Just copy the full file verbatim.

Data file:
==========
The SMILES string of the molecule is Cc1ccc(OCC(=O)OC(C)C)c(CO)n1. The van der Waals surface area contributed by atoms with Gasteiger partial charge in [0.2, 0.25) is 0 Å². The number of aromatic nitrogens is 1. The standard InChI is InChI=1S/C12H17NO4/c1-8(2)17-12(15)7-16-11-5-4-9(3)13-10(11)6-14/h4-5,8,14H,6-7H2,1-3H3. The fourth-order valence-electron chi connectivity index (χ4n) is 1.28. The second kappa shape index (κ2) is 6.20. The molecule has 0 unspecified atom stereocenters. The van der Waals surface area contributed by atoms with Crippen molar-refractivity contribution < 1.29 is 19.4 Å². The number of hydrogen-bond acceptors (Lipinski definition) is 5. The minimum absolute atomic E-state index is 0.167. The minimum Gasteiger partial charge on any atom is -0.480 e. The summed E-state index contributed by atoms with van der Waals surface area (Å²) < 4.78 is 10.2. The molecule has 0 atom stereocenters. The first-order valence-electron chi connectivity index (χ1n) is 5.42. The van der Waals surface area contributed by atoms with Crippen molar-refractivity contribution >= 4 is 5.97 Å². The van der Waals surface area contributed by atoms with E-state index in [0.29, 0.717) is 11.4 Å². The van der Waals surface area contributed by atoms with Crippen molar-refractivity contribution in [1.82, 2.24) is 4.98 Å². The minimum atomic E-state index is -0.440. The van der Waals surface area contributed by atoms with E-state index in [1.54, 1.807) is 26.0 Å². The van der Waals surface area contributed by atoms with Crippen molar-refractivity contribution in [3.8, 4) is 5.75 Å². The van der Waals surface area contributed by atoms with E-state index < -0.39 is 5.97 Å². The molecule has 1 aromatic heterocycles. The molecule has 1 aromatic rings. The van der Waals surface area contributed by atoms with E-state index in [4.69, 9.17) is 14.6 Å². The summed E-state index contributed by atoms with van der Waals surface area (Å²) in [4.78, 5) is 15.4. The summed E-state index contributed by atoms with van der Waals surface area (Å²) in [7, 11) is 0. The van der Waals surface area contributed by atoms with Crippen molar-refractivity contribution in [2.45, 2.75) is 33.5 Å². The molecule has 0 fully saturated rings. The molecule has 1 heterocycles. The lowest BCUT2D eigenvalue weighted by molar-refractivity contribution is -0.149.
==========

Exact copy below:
The SMILES string of the molecule is Cc1ccc(OCC(=O)OC(C)C)c(CO)n1. The van der Waals surface area contributed by atoms with Gasteiger partial charge in [0.2, 0.25) is 0 Å². The number of aromatic nitrogens is 1. The standard InChI is InChI=1S/C12H17NO4/c1-8(2)17-12(15)7-16-11-5-4-9(3)13-10(11)6-14/h4-5,8,14H,6-7H2,1-3H3. The fourth-order valence-electron chi connectivity index (χ4n) is 1.28. The second kappa shape index (κ2) is 6.20. The molecule has 0 unspecified atom stereocenters. The van der Waals surface area contributed by atoms with Crippen molar-refractivity contribution < 1.29 is 19.4 Å². The number of hydrogen-bond acceptors (Lipinski definition) is 5. The minimum absolute atomic E-state index is 0.167. The minimum Gasteiger partial charge on any atom is -0.480 e. The summed E-state index contributed by atoms with van der Waals surface area (Å²) < 4.78 is 10.2. The molecule has 0 atom stereocenters. The first-order valence-electron chi connectivity index (χ1n) is 5.42. The van der Waals surface area contributed by atoms with Crippen molar-refractivity contribution >= 4 is 5.97 Å². The van der Waals surface area contributed by atoms with E-state index in [0.29, 0.717) is 11.4 Å². The van der Waals surface area contributed by atoms with Crippen molar-refractivity contribution in [1.82, 2.24) is 4.98 Å². The minimum atomic E-state index is -0.440. The van der Waals surface area contributed by atoms with E-state index in [1.54, 1.807) is 26.0 Å². The van der Waals surface area contributed by atoms with Crippen molar-refractivity contribution in [3.8, 4) is 5.75 Å². The van der Waals surface area contributed by atoms with E-state index < -0.39 is 5.97 Å². The molecule has 1 aromatic heterocycles. The molecule has 1 aromatic rings. The van der Waals surface area contributed by atoms with E-state index in [4.69, 9.17) is 14.6 Å². The summed E-state index contributed by atoms with van der Waals surface area (Å²) in [4.78, 5) is 15.4. The summed E-state index contributed by atoms with van der Waals surface area (Å²) in [7, 11) is 0. The van der Waals surface area contributed by atoms with Crippen molar-refractivity contribution in [2.45, 2.75) is 33.5 Å². The molecule has 0 fully saturated rings. The molecule has 1 heterocycles. The lowest BCUT2D eigenvalue weighted by molar-refractivity contribution is -0.149.